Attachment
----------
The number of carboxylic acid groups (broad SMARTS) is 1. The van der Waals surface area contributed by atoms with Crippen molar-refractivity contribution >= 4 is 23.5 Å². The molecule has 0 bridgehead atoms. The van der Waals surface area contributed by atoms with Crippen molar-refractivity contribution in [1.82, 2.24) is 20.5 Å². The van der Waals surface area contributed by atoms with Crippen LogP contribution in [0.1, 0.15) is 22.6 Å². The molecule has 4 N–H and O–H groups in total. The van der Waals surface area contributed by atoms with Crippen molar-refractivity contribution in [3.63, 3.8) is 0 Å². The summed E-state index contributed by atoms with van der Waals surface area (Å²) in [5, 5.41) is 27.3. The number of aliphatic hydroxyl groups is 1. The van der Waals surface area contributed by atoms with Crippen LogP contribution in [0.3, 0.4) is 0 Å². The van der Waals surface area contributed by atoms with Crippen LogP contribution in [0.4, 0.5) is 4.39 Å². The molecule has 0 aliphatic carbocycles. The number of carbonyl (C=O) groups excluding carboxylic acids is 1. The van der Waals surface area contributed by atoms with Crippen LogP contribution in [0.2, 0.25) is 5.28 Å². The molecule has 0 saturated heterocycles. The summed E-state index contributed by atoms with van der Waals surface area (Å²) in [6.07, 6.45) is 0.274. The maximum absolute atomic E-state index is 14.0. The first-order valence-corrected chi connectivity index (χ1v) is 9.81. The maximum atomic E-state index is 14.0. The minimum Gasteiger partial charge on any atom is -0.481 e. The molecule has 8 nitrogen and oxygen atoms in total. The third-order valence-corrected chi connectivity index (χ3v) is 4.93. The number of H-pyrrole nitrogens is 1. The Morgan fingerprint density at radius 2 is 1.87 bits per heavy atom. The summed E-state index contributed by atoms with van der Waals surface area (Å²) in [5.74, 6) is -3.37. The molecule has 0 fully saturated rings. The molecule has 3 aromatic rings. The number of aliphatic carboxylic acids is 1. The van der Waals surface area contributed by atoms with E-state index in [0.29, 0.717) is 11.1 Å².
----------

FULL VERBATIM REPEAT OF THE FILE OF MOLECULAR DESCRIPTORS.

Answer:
The number of carboxylic acid groups (broad SMARTS) is 1. The van der Waals surface area contributed by atoms with Crippen molar-refractivity contribution >= 4 is 23.5 Å². The molecule has 0 bridgehead atoms. The van der Waals surface area contributed by atoms with Crippen molar-refractivity contribution in [1.82, 2.24) is 20.5 Å². The van der Waals surface area contributed by atoms with Crippen LogP contribution in [0.1, 0.15) is 22.6 Å². The molecule has 4 N–H and O–H groups in total. The van der Waals surface area contributed by atoms with Crippen molar-refractivity contribution in [3.63, 3.8) is 0 Å². The summed E-state index contributed by atoms with van der Waals surface area (Å²) in [5, 5.41) is 27.3. The number of aliphatic hydroxyl groups is 1. The van der Waals surface area contributed by atoms with Crippen LogP contribution in [0.3, 0.4) is 0 Å². The van der Waals surface area contributed by atoms with Crippen LogP contribution in [0.4, 0.5) is 4.39 Å². The molecule has 0 aliphatic carbocycles. The number of carbonyl (C=O) groups excluding carboxylic acids is 1. The van der Waals surface area contributed by atoms with Crippen LogP contribution in [0.2, 0.25) is 5.28 Å². The molecule has 0 saturated heterocycles. The summed E-state index contributed by atoms with van der Waals surface area (Å²) in [6.07, 6.45) is 0.274. The maximum absolute atomic E-state index is 14.0. The first-order valence-corrected chi connectivity index (χ1v) is 9.81. The maximum atomic E-state index is 14.0. The minimum Gasteiger partial charge on any atom is -0.481 e. The molecule has 8 nitrogen and oxygen atoms in total. The third-order valence-corrected chi connectivity index (χ3v) is 4.93. The number of H-pyrrole nitrogens is 1. The Morgan fingerprint density at radius 2 is 1.87 bits per heavy atom. The summed E-state index contributed by atoms with van der Waals surface area (Å²) in [5.74, 6) is -3.37. The molecule has 0 fully saturated rings. The molecule has 3 aromatic rings. The number of aliphatic carboxylic acids is 1. The van der Waals surface area contributed by atoms with E-state index in [0.29, 0.717) is 11.1 Å².